Why Prince Rupert relays - Firefighters honour Norman Barker

Oliver Bredesen and Ralph Weick are two of the members from the Prince Rupert Firefighters Relay for Life Team.  - Martina Perry
Oliver Bredesen and Ralph Weick are two of the members from the Prince Rupert Firefighters Relay for Life Team.
— image credit: Martina Perry

Cancer doesn’t discriminate.

The disease doesn’t care about ethnicity, gender, sexual preference, or social status. Anyone can be diagnosed with cancer.

However, for some, the likelihood of getting the disease increases because of lifestyle, or even what occupation they have.

Scientific evidence has shown there is a connection between working as a firefighter and being diagnosed with certain types of cancer because of chemicals firefighters are exposed to on the job.

This includes, but is not limited to, prostate and bladder cancer, which retired Prince Rupert firefighters Francis Wolfe and Norman Barker have battled against. While Wolfe was able to beat cancer for the most part, Barker was not so lucky.

That’s why members of the Prince Rupert Fire Rescue Department relay; to honour members diagnosed with cancer, as well as to help raise funds to find a cure so firefighters, and everyone else, don’t have to take on the disease.

The Prince Rupert Firefighters  Relay For Life Team formed just less than two weeks ago, but have already managed to recruit more than a dozen team members, and are well on their way of their $1,000 fundraising goal.

Led by team captain Ralph Weick, the Prince Rupert Firefighters’ relay team consists of Brody Bishop, Rod Gowe, Oliver Bredesen, Jon Bonneschranz, Remo Pomponio, James Daniele, Ryan Fuzi, Rocky Paolo, Rick Ruemer, Matt Gurnsey, Jordan Burrows, Real Jones, Derek Kormendy and survivor Wolfe.

On May 17, the day The Northern View sat down with Weick, marked the one-year anniversary of Norman Barker losing his battle with prostate cancer.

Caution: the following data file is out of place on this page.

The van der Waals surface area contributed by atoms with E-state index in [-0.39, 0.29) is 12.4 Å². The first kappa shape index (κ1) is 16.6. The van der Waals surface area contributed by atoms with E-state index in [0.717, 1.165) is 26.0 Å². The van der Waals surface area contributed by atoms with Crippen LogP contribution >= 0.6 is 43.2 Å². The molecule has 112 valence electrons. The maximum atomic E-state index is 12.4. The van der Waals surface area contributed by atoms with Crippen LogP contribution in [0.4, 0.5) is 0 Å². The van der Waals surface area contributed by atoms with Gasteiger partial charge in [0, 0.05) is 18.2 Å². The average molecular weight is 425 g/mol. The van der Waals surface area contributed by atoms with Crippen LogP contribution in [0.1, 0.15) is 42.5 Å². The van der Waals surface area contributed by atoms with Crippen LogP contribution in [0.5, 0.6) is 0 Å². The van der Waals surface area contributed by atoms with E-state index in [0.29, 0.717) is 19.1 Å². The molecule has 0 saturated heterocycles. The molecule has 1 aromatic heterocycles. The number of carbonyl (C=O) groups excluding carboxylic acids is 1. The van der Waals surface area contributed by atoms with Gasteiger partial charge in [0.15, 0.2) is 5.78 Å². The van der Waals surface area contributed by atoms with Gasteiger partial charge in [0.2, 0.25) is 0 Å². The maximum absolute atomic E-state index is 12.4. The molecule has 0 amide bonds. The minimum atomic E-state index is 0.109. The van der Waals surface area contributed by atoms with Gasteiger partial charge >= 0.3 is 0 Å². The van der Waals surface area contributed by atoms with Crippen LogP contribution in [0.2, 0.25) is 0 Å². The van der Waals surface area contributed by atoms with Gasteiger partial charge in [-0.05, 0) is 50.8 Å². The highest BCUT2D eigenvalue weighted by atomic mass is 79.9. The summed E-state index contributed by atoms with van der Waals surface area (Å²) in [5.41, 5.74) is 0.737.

Weick said when the Prince Rupert Fire Rescue crew found out Norm’s, a longtime firefighter in Prince Rupert, cancer was terminal it was eye-opening.

“It certainly brings a realism to it all. We hear that firefighters are more likely to get types of cancer than most people in other lines of work, but to actually have two incidents of it within our hall has been eye-opening and has raised our own awareness,” he said.

“We were all really close to Norman. Norm was a super guy. Of all the guys I’ve worked with over the years, he was probably the most level-headed, easy-going and generous,” Wolfe said, mentioning a team of guys from the hall and retired firefighters will be helping Norm’s wife with repairs to her home later this summer.

Wolfe was first diagnosed with bladder cancer in 2007, but likely caught it in the early stages. Two years later during a check-up, it was discovered the cancer had come back, but this time bigger.

“[The doctor] thought at that time I may lose my bladder, but as it worked out... the tumour hadn’t [spread] through the wall of my bladder, so they were able to save it,” he said.

“I’m a lot luckier than some people... I’ve never had chemo or radiation,” he said, adding he swears by the medical team he had to help him, and the friends, co-workers and family that supported him.

Although Wolfe was diagnosed with cancer once again in 2011, this time in his prostate, he once again overcame the disease, and continues to be a leader in fundraising for cancer societies. Not only has the retired-firefighter been participating in Prince Rupert’s Relay for Life events over the years, but this June he will be doing his fifth Ride to Conquer Cancer, which benefits the BC Cancer Foundation. Each year, riders participating must raise at least $2,500 for groundbreaking cancer research.

With just more than one week until Prince Rupert’s Relay for Life event on Saturday, June 1, the Prince Rupert Firefighters are looking forward to many aspects of the event. Some members of the team have been participating in the relay for years, while others will be doing it for their first time.

Weick said a moving moment for him at relays has been the luminary ceremony.

“Right as it gets to be dusk and the sun is going down they light the luminaries around the track, and it’s touched me to see how many people have been affected in one way or another,” he said.

Luminaries can be purchased for $5 in memory of those affected by the disease, with money going toward fundraising efforts for the Canadian Cancer Society.

Prince Rupert’s Relay for Life will take place at the Prince Rupert Middle School Track from 10 a.m. to 10 p.m. on June 1. Anyone can participate in the relay for a $20 registration fee.

Anyone interested in donating to Prince Rupert relay teams can do so at the website,

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